Last year, Independent Health elected to drop CCS Oncology from its list of providers. This caused CCS’ 2,600 active patients to choose between their care provider or their insurance provider. Approximately half of those patients left CCS, along with 10 physicians. CCS has recently filed a lawsuit against two of those physicians for violating the terms of their employment agreements. Robert Boreanaz, a senior partner in the Labor and Employment Practice Area at Lipsitz Green Scime Cambria, spoke to the Buffalo News about what those terms were and whether CCS has a valid case. The full story is available on the Buffalo News website.
Cancer care practice formed at Kaleida
According to the Buffalo News, Independent Health chose to drop CCS Oncology from its list of approved health care providers after 16 months of unsuccessful negotiations regarding a new reimbursement model for services. After half of the practice’s patients and 10 of its physicians left, six of those physicians went to work at Kaleida Health’s General Physician PC. There, they formed a cancer care practice. CCS then filed a lawsuit against two of those physicians for allegedly violating the terms of their employment agreements.
The lawsuit claims that the doctors violated the terms of their employment contracts, which stated that they were prohibited from treating CCS patients or practicing medicine within a certain distance from CCS offices for a time period of one year after leaving the practice, the Buffalo News reports. Mr. Boreanaz told the Buffalo News that non-compete and non-solicitation clauses like this one are common in contracts for physicians, business executives, and other professionals. “The non-compete clauses typically have to be reasonable in their scope and jurisdiction,” he explained.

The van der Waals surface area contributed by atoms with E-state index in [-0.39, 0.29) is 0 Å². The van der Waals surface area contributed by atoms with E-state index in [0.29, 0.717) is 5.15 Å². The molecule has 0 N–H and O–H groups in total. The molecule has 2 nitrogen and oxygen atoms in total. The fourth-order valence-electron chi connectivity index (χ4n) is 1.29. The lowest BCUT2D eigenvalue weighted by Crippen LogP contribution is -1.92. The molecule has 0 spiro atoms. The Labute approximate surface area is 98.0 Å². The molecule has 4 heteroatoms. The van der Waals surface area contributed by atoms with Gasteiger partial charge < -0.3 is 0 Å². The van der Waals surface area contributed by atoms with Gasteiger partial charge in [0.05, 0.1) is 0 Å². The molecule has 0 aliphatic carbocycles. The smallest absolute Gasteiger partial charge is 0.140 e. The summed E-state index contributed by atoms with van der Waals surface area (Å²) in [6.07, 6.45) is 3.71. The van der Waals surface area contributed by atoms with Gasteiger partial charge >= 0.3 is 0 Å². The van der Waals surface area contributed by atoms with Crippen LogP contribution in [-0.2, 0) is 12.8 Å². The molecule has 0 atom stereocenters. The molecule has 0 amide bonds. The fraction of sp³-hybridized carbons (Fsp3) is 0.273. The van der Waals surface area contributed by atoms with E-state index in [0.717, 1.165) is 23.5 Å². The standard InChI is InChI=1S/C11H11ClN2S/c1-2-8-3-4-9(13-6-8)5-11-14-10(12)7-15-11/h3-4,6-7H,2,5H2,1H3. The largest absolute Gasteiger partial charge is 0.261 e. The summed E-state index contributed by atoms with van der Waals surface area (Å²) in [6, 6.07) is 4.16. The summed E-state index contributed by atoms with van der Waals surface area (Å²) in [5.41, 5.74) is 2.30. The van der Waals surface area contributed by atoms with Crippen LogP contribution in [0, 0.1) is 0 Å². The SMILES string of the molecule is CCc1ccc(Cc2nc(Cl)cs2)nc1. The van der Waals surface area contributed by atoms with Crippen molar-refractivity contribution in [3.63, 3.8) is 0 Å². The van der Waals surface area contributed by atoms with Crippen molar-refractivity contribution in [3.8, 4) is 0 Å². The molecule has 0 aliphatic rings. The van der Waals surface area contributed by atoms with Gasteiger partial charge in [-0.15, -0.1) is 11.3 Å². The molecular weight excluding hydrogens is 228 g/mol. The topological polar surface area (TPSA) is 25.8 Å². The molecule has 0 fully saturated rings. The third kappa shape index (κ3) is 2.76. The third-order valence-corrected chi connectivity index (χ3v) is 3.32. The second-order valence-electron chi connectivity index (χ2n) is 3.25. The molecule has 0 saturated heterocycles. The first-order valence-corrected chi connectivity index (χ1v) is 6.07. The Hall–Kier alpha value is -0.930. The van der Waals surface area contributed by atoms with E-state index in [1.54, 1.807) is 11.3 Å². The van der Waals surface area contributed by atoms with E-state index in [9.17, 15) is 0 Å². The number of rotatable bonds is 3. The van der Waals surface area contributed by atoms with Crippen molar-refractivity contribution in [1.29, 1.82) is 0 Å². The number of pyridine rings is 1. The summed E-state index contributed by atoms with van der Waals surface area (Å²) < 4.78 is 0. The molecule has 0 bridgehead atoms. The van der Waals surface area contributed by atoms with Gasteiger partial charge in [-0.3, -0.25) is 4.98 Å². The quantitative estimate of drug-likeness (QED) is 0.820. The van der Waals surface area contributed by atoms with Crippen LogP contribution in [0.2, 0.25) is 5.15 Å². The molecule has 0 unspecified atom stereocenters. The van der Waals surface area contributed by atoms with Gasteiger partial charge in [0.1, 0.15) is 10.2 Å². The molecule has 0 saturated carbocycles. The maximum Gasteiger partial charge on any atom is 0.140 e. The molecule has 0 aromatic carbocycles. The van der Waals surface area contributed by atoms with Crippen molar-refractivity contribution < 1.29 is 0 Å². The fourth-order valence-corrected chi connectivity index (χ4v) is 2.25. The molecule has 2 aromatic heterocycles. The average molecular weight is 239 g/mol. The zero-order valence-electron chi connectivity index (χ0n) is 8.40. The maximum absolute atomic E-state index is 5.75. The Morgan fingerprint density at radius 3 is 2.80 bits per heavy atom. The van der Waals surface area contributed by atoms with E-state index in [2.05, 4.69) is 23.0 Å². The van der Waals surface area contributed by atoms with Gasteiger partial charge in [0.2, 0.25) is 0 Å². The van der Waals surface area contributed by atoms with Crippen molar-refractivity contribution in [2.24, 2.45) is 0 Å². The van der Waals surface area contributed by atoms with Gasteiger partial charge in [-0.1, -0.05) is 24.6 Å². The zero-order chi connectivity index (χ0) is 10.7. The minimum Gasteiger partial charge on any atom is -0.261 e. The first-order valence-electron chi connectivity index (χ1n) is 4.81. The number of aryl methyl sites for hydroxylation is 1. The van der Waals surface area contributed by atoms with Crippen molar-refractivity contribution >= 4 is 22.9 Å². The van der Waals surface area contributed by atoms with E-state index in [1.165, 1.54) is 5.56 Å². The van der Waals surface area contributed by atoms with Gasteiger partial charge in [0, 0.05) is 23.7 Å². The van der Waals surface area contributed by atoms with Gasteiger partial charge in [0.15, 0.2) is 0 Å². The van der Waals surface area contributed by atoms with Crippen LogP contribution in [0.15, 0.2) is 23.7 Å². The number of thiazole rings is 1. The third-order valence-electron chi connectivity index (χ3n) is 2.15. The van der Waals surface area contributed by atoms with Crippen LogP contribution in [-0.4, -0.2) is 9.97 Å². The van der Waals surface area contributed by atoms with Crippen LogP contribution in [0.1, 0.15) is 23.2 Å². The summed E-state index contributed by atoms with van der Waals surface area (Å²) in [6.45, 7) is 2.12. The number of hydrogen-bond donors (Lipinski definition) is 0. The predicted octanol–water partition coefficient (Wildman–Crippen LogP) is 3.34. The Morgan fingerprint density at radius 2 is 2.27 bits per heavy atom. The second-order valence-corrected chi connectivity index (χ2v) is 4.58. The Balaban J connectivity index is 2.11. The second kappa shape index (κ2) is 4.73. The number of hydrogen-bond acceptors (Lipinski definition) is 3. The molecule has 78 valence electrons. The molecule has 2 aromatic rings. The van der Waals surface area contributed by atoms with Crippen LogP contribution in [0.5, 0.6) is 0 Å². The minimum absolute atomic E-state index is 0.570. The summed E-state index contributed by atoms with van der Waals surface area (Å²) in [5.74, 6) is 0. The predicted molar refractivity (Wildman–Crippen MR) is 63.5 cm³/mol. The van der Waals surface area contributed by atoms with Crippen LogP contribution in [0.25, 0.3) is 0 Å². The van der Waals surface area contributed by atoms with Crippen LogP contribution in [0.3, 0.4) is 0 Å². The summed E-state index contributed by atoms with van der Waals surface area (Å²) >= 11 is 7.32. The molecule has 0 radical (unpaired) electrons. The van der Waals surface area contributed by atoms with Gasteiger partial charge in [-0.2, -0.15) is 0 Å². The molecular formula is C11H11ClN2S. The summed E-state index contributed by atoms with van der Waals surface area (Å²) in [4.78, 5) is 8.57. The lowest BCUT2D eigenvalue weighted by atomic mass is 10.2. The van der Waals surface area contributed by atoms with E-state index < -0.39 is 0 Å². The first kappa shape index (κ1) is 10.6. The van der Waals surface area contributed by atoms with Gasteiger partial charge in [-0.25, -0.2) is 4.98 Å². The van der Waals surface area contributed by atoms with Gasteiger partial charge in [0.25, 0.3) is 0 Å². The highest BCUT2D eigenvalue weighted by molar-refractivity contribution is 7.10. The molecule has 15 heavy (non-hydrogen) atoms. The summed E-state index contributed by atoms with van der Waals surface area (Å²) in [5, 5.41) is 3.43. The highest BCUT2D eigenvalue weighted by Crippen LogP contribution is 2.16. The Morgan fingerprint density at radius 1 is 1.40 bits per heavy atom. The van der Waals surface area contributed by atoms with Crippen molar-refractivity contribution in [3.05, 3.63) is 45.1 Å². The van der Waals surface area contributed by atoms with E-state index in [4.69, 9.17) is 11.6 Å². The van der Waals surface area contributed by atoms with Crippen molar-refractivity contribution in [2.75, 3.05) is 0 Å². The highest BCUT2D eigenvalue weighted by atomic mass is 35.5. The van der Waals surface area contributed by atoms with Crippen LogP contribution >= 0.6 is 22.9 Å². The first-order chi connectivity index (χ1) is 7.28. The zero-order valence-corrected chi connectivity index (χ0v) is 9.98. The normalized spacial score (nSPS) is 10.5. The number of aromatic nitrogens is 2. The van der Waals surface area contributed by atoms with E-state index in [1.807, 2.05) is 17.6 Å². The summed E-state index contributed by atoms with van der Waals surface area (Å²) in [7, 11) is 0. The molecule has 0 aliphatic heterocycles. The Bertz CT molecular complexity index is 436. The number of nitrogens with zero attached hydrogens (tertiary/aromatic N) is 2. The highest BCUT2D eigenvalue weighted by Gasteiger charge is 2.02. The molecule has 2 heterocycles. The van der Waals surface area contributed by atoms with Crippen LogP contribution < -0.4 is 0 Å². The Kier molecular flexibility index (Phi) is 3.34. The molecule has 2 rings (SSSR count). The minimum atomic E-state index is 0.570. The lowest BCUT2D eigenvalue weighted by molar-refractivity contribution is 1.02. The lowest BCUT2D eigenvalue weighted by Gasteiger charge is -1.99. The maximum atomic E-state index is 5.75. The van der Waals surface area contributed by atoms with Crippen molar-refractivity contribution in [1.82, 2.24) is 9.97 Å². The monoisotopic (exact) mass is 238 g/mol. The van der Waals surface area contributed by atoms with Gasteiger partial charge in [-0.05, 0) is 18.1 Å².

Employee has rights to challenge non-compete clause
Mr. Boreanaz told the Buffalo News that, in his experience, a judge would likely find geographic restrictions of not working for a competitor located within 20 miles for one year after leaving the practice to be reasonable. He went on to say that non-compete clauses are generally “black and white” and “very enforceable”, but that they can be challenged if the new position differs greatly from the previous one in income, job title, or responsibility.
About Robert L. Boreanaz
Mr. Boreanaz, a member of Lipsitz Green Scime Cambria’s Labor and Employment Practice Area, focuses his on union-side labor law and plaintiff-side employment law. He has extensive trial experience, arguing before state, appellate, and federal courts.